New Irish Bishop Oversaw Gay Scandals at Maynooth | Church Militant

KILKENNY, Ireland ( – A former head of Maynooth, Ireland’s scandal-ridden national seminary, is being rewarded with a promotion.

The Vatican announced Wednesday that Msgr. Dermot Farrell will be the new bishop of Ossory, one of six suffragan dioceses in the ecclesiastical province of the metropolitan archdiocese of Dublin.

Faithful Irish Catholics are regarding the appointment as one to watch, owing to Bishop-Elect Farrell’s particular relationship with St. Patrick’s College, Maynooth — a seminary infested with homosexuality and heterodoxy.

Monsignor Farrell was awarded a licentiate in theology at Maynooth in 1981. Eight years later, he was named lecturer in moral theology at the national seminary. While continuing to instruct seminarians, in 1990, he was appointed executive assistant to the college president, Msgr. Micheál Ledwith, his cousin.

Within three years, he’d advanced to become seminary vice president, and in 1996, he ascended to the presidency, where he remained for the next 11 years, before transferring to the diocese of Meath to serve as vicar general.

St. Patrick’s College, Maynooth

Notably, Msgr. Farrell’s appointment is being cheered by Meath’s Bp. Michael Smith, a conservative stand-out among Ireland’s prelates. Lauding his vicar general’s “fidelity, energy and commitment,” Bp. Smith recalled the monsignor “initiated new pastoral programmes and renewed the parish churches and schools in one of the largest and most rapidly developing parishes in the diocese of Meath.”

But the monsignor’s appointment as bishop will be scrutinized by the country’s committed Catholics.

Under his leadership, Maynooth sank into steep decline. Farrell presided over the “revision” of the seminary’s formation program and its subsequent collapse in vocations. He allowed dissident American theologian Fr. Charles Curran to speak at a conference celebrating the work of liberal theologian Fr. Enda McDonagh. During the monsignor’s tenure, faithful seminarians were persecuted and driven out, while a flourishing homosexual subculture scandalized the country.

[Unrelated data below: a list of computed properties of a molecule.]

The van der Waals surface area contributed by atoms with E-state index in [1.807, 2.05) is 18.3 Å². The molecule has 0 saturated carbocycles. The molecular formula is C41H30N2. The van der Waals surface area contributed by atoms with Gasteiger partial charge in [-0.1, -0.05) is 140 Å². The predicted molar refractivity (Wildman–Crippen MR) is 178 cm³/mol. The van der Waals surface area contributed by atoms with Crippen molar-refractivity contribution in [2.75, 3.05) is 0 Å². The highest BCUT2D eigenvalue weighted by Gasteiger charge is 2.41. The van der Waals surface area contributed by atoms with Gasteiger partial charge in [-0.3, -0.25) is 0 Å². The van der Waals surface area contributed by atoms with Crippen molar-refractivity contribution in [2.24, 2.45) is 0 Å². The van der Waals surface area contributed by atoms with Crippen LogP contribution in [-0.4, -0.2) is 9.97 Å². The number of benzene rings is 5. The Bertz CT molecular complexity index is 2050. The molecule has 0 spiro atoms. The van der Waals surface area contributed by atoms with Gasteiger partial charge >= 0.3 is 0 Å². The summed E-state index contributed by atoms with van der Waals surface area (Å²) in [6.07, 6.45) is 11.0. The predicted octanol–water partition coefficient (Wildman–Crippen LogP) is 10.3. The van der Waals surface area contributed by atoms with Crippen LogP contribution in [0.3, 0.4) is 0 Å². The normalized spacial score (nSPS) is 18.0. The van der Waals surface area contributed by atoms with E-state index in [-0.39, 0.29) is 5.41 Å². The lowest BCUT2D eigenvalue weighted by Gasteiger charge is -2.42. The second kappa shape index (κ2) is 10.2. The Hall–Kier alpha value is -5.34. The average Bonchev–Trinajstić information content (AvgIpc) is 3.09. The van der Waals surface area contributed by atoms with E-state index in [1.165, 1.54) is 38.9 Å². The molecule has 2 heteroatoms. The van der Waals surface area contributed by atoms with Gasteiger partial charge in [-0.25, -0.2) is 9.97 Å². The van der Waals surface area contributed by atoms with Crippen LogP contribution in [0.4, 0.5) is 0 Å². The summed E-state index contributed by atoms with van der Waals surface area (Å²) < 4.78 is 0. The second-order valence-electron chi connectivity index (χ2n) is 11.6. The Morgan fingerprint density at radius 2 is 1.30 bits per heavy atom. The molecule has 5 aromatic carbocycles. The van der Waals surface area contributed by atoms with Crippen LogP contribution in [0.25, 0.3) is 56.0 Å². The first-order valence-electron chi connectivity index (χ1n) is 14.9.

More troubling is his association with Msgr. Ledwith.

As far back as 1983, faithful seminarians began lodging complaints against Ledwith, voicing grave concerns over “their seminary training, Msgr. Ledwith’s allegedly extravagant lifestyle and his alleged sexual orientation and propensity.”

Father Gerard McGinnity, senior dean at St Patrick’s College, voiced support for the seminarians. In 1984, he was demoted to curate; later, he alleged the reduction was punishment for breaking ranks with Ledwith.

Micheál Ledwith, former priest and president of Maynooth

That same year, Ledwith was accused of sexually harassing junior colleagues and of sexually abusing a 15-year-old boy.

A massive cover-up by Maynooth and the country’s bishops followed. But owing to ongoing allegations of sexual impropriety, the disgraced monsignor resigned from Maynooth in 1994. In 2005, Rome dismissed him from the priesthood.

Bishop-elect Farrell served directly under Ledwith for four years. Some faithful Irish Catholics wonder, therefore, about the possibility of complicity. One told Church Militant Wednesday, “It is reasonable … to ask what did he know about the depraved behavior of his cousin, and what action did he take to end it?”

Significantly, a number of Irish press reports suggest Farrell shared the bishops’ masking mindset and refused to expose his cousin.

Ireland, once one of the great pillars of the Church, is suffering through a crisis of faith and fidelity unparalleled in its history, with heterodox bishops the catastrophe’s custodians. Now, the faithful Catholics of Ossory — and all Ireland — wait to see if Bishop-elect Farrell will be more of the same.